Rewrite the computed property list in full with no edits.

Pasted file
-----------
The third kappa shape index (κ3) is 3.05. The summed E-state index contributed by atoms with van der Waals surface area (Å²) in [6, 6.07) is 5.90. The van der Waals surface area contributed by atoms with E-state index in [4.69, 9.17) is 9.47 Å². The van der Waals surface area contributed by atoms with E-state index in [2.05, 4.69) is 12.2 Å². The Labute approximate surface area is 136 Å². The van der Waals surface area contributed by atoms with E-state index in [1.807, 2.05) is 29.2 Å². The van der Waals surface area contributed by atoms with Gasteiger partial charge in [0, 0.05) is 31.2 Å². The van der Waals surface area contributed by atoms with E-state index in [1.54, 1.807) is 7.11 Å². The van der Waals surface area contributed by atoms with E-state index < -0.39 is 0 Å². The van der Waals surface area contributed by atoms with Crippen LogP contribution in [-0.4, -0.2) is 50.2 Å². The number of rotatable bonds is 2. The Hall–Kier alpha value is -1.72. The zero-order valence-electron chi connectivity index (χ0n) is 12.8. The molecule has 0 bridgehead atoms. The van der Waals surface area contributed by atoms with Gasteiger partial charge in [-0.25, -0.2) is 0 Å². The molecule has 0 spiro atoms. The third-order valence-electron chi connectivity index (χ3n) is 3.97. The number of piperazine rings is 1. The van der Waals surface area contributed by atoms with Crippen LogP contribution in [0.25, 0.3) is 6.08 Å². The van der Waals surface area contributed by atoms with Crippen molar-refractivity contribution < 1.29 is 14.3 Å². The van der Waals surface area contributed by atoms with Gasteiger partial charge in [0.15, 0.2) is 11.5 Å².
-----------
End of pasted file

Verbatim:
The third kappa shape index (κ3) is 3.05. The summed E-state index contributed by atoms with van der Waals surface area (Å²) in [6, 6.07) is 5.90. The van der Waals surface area contributed by atoms with E-state index in [4.69, 9.17) is 9.47 Å². The van der Waals surface area contributed by atoms with E-state index in [2.05, 4.69) is 12.2 Å². The Labute approximate surface area is 136 Å². The van der Waals surface area contributed by atoms with E-state index in [1.807, 2.05) is 29.2 Å². The van der Waals surface area contributed by atoms with Gasteiger partial charge in [0, 0.05) is 31.2 Å². The van der Waals surface area contributed by atoms with E-state index in [1.54, 1.807) is 7.11 Å². The van der Waals surface area contributed by atoms with E-state index < -0.39 is 0 Å². The van der Waals surface area contributed by atoms with Crippen LogP contribution in [-0.4, -0.2) is 50.2 Å². The number of rotatable bonds is 2. The Hall–Kier alpha value is -1.72. The zero-order valence-electron chi connectivity index (χ0n) is 12.8. The molecule has 0 bridgehead atoms. The van der Waals surface area contributed by atoms with Gasteiger partial charge in [-0.25, -0.2) is 0 Å². The molecule has 0 spiro atoms. The third-order valence-electron chi connectivity index (χ3n) is 3.97. The number of piperazine rings is 1. The van der Waals surface area contributed by atoms with Crippen LogP contribution in [0.25, 0.3) is 6.08 Å². The van der Waals surface area contributed by atoms with Crippen molar-refractivity contribution < 1.29 is 14.3 Å². The van der Waals surface area contributed by atoms with Gasteiger partial charge in [0.15, 0.2) is 11.5 Å².